Our Saviour

For 10 years Nova Studios have been following the fortunes of young African footballer Alhassan ‘Saviour’ Kamara from Hull’s partner city Freetown, Sierra Leone. When Saviour marries his Swedish girlfriend in Greece this June the film will finally find it’s happy ending. Here’s the story of Nova’s remarkable 10 year long project…

Nova Studios has now been established for 12 years and during that time we have developed strong links with Hull’s partner city Freetown in Sierra Leone, West Africa.

Our Sierra Leone work initially started with education projects, building links between schools in Hull and Freetown and developing media resources to support those links.

Throughout that time we have worked closely with our Freetown based colleague Lansana Mansaray (aka Barmmy Boy), a talented musician and film-maker.

In 2009 we had an idea…

Hull City were struggling for goals in the Premiership , so we wondered whether we might be able to find the answer to their problems in Freetown. Sierra Leoneans are mad for English football, and we knew there were plenty of brilliant young African players who just needed a break in order to grow their talents.

So the plan was this: ask Barmmy Boy to make a few enquiries and try to find the most exciting young Sierra Leonean striker. We’d see whether there was any chance we could get Hull City to give him a trial and, with Barmmy, we’d make a film about the whole process.

We knew it was a long-shot, but just imagine if we pulled it off…

We didn’t know it would be a project that really would change our lives.

Barmmy found our man. 16-year-old Alhassan Kamara (aka Crespo and sometimes aka Saviour) was a 16-year-old kid who was causing a real stir in the Sierra Leone Premier League. He played for the Freetown team Mighty Blackpool FC and lived with his folks in the east side of the city in a neighbourhood of social housing known as LowCost.

During the Sierra Leone civil war, the east side of the city was over-run by the vicious rebel army. Hundreds of people were killed or maimed. It may seem incredible, but it’s true – when Saviour and his mates were little, their first footballs were human skulls.

So in 2009 we started filming Saviour’s story.

Eventually, with the help of an article in the Yorkshire Post, we managed to persuade Hull City boss Adam Pearson to offer Saviour a trial. But the celebrations were short-lived when he was refused a visa by the UK authorities on the grounds of his family’s poverty.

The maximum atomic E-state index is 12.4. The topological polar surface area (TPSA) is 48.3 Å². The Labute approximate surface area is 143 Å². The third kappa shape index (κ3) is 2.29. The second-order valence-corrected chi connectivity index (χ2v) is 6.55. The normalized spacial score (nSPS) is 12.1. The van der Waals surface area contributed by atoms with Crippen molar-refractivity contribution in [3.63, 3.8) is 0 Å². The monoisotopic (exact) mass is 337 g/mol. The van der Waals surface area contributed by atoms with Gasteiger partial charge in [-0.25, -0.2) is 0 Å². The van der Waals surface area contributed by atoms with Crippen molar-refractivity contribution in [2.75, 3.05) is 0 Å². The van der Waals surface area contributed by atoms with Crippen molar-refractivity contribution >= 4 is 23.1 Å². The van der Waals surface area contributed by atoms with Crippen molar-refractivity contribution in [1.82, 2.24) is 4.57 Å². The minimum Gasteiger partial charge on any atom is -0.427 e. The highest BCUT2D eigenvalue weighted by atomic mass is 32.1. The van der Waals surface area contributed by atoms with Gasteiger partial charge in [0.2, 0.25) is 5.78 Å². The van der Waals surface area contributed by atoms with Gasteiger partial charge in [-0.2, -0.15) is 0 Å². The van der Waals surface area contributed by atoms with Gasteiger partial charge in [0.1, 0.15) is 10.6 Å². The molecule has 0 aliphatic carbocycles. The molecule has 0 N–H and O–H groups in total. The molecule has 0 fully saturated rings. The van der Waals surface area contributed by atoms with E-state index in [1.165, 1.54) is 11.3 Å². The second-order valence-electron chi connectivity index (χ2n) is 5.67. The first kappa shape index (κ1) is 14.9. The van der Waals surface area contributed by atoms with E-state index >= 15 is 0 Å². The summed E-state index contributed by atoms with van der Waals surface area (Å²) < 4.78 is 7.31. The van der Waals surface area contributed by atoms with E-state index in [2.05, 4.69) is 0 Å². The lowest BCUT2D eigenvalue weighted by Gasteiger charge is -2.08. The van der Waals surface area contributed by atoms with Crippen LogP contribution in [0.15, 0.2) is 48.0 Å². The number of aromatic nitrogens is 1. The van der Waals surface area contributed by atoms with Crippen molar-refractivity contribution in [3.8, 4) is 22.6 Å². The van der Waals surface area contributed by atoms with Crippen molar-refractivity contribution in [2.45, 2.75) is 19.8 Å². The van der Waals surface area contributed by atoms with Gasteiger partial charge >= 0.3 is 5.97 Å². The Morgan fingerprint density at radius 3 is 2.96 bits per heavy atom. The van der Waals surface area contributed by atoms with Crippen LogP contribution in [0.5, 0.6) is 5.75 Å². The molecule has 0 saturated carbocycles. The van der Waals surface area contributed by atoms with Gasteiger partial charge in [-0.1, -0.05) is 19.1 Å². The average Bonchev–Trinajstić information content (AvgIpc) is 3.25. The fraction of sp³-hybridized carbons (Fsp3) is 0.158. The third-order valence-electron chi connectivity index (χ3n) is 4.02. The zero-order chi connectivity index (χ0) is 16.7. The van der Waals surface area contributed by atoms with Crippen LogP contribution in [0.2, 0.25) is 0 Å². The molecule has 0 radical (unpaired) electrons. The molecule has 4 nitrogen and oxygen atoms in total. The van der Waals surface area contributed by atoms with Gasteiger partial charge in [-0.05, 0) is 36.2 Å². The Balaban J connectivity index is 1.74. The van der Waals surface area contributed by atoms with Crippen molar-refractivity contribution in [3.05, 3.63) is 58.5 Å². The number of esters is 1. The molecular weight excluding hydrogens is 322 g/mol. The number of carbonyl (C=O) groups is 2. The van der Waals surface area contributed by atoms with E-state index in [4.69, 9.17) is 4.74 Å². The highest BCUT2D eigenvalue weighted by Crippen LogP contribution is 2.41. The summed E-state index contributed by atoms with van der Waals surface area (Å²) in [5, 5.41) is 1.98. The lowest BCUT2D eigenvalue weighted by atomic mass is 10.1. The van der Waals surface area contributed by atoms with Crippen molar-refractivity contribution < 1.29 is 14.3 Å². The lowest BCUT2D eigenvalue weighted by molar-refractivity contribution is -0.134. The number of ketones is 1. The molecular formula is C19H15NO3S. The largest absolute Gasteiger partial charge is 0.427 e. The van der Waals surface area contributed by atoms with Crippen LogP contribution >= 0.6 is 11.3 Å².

So we took another route…

At that time, because of the civil war, Sierra Leone was still mistakenly regarded as a dangerous country (in truth it was no more dangerous than the end of our street). The only FIFA registered football agent who was willing to scout there was a Swede named Patrick Mork  – so we contacted Patrick to ask if he’d be willing to check-out Saviour on his next trip to Freetown.

Patrick was blown away and within weeks Saviour had a Swedish agent, a Swedish visa and was on a plane out of tropical Freetown to play on loan for Bodens BK – a small lower league club in Lapland on the edge of the Arctic Circle. And after a handful of goals, Sweden’s leading club, Stockholm-based AIK had signed him on a two-year deal – we were there to film it all.

And here’s a short trailer we made to sell the film all those years ago.

On the strength of that trailer we were lucky enough to secure the interest of BAFTA award-winning sports documentary director Dan Gordon (Hillsborough, BEST, 9:79* and more) as executive producer championing the project, provisionally titled They Call Me Saviour.

More on Dan here.

There’s been loads of interest from broadcasters all over the world but it’s been hard to get a commission because we’ve never known how the film ends.

Since 2011 so much has happened – and we’ve shot it all. Saviour became the Sierra Leone national team’s first-choice striker, he transferred to Orebro (OSK) and became the Swedish premier league’s (Allsvenskan) top scoring striker, he met a wonderful young Swedish woman called Pernilla, his family back home lived survived the Ebola crisis, we got him another trial offer with Hull City (which OSK turned down)… and in spite of recurring injury issues, he’s continued to smile,  and continued to believe his own hashtag #thebestisyettocome

Saviour now lives in Greece and plays for Greek Super League side Panetolikos. 

His dream was to play for Hull City, but life sometimes takes you on a different route. But maybe one day…

At the end of April, we travel to see him in Greece and then again in June when he gets married to Pernilla – we’ll be there filming it all. And with the marriage, we get the happy ending that Saviour’s efforts and talent have always deserved.

In 10 years, during the course of 10 visits to Freetown, 4 visits to Sweden, and Saviour coming over to Hull we’ve shot over 250 hours of footage.

They Call Me Saviour tells the story of a talented 16-year-old footballer living in poverty, but he’s a kid with a dream; it’s the story of a boy becoming a man, an African becoming European. 10 years in which his life, his family’s life, and our own lives have all changed beyond belief.

There’s work still to be done, but we think the finish line is now within reach. Saviour has found love and his dreams have come true.

Now, all we’ve got to do is edit it. 


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